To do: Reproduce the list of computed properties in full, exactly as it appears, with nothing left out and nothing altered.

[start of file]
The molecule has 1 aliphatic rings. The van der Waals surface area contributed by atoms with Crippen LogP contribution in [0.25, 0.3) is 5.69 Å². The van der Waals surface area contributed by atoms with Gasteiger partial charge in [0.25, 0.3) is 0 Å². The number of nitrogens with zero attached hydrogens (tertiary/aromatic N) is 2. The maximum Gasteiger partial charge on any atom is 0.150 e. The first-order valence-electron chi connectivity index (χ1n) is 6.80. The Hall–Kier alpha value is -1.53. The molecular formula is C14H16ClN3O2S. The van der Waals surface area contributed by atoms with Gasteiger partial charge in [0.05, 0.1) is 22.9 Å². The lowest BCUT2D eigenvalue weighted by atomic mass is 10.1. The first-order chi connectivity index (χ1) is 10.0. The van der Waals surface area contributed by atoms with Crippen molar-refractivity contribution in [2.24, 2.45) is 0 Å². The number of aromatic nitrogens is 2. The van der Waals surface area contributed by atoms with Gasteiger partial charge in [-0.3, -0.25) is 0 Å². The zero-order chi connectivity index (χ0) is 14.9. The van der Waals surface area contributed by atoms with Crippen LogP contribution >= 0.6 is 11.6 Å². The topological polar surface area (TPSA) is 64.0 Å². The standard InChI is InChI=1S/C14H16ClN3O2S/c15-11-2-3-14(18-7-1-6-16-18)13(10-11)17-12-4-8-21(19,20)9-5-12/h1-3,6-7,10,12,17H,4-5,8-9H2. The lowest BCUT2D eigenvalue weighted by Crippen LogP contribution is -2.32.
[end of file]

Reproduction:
The molecule has 1 aliphatic rings. The van der Waals surface area contributed by atoms with Crippen LogP contribution in [0.25, 0.3) is 5.69 Å². The van der Waals surface area contributed by atoms with Gasteiger partial charge in [0.25, 0.3) is 0 Å². The number of nitrogens with zero attached hydrogens (tertiary/aromatic N) is 2. The maximum Gasteiger partial charge on any atom is 0.150 e. The first-order valence-electron chi connectivity index (χ1n) is 6.80. The Hall–Kier alpha value is -1.53. The molecular formula is C14H16ClN3O2S. The van der Waals surface area contributed by atoms with Gasteiger partial charge in [0.05, 0.1) is 22.9 Å². The lowest BCUT2D eigenvalue weighted by atomic mass is 10.1. The first-order chi connectivity index (χ1) is 10.0. The van der Waals surface area contributed by atoms with Crippen molar-refractivity contribution in [2.24, 2.45) is 0 Å². The number of aromatic nitrogens is 2. The van der Waals surface area contributed by atoms with Gasteiger partial charge in [-0.3, -0.25) is 0 Å². The zero-order chi connectivity index (χ0) is 14.9. The van der Waals surface area contributed by atoms with Crippen LogP contribution >= 0.6 is 11.6 Å². The topological polar surface area (TPSA) is 64.0 Å². The standard InChI is InChI=1S/C14H16ClN3O2S/c15-11-2-3-14(18-7-1-6-16-18)13(10-11)17-12-4-8-21(19,20)9-5-12/h1-3,6-7,10,12,17H,4-5,8-9H2. The lowest BCUT2D eigenvalue weighted by Crippen LogP contribution is -2.32.